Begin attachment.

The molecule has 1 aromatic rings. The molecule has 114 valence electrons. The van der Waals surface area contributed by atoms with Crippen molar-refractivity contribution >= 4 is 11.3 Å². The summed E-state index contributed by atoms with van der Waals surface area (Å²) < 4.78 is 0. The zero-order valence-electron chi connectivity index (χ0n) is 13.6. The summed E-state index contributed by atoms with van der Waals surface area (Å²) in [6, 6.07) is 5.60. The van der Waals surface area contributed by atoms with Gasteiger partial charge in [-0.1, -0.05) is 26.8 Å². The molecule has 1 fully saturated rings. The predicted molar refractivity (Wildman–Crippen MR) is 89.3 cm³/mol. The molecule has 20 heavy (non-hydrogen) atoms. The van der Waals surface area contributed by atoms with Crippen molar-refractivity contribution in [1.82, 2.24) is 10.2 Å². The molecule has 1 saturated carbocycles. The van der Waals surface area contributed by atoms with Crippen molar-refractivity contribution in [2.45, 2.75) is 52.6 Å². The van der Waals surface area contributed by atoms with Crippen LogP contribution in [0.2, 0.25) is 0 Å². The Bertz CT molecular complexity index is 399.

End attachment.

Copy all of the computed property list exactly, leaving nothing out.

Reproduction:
The molecule has 1 aromatic rings. The molecule has 114 valence electrons. The van der Waals surface area contributed by atoms with Crippen molar-refractivity contribution >= 4 is 11.3 Å². The summed E-state index contributed by atoms with van der Waals surface area (Å²) < 4.78 is 0. The zero-order valence-electron chi connectivity index (χ0n) is 13.6. The summed E-state index contributed by atoms with van der Waals surface area (Å²) in [6, 6.07) is 5.60. The van der Waals surface area contributed by atoms with Gasteiger partial charge in [-0.1, -0.05) is 26.8 Å². The molecule has 1 fully saturated rings. The predicted molar refractivity (Wildman–Crippen MR) is 89.3 cm³/mol. The molecule has 20 heavy (non-hydrogen) atoms. The van der Waals surface area contributed by atoms with Crippen molar-refractivity contribution in [1.82, 2.24) is 10.2 Å². The molecule has 1 saturated carbocycles. The van der Waals surface area contributed by atoms with Crippen molar-refractivity contribution in [2.45, 2.75) is 52.6 Å². The van der Waals surface area contributed by atoms with Crippen LogP contribution in [0.2, 0.25) is 0 Å². The Bertz CT molecular complexity index is 399.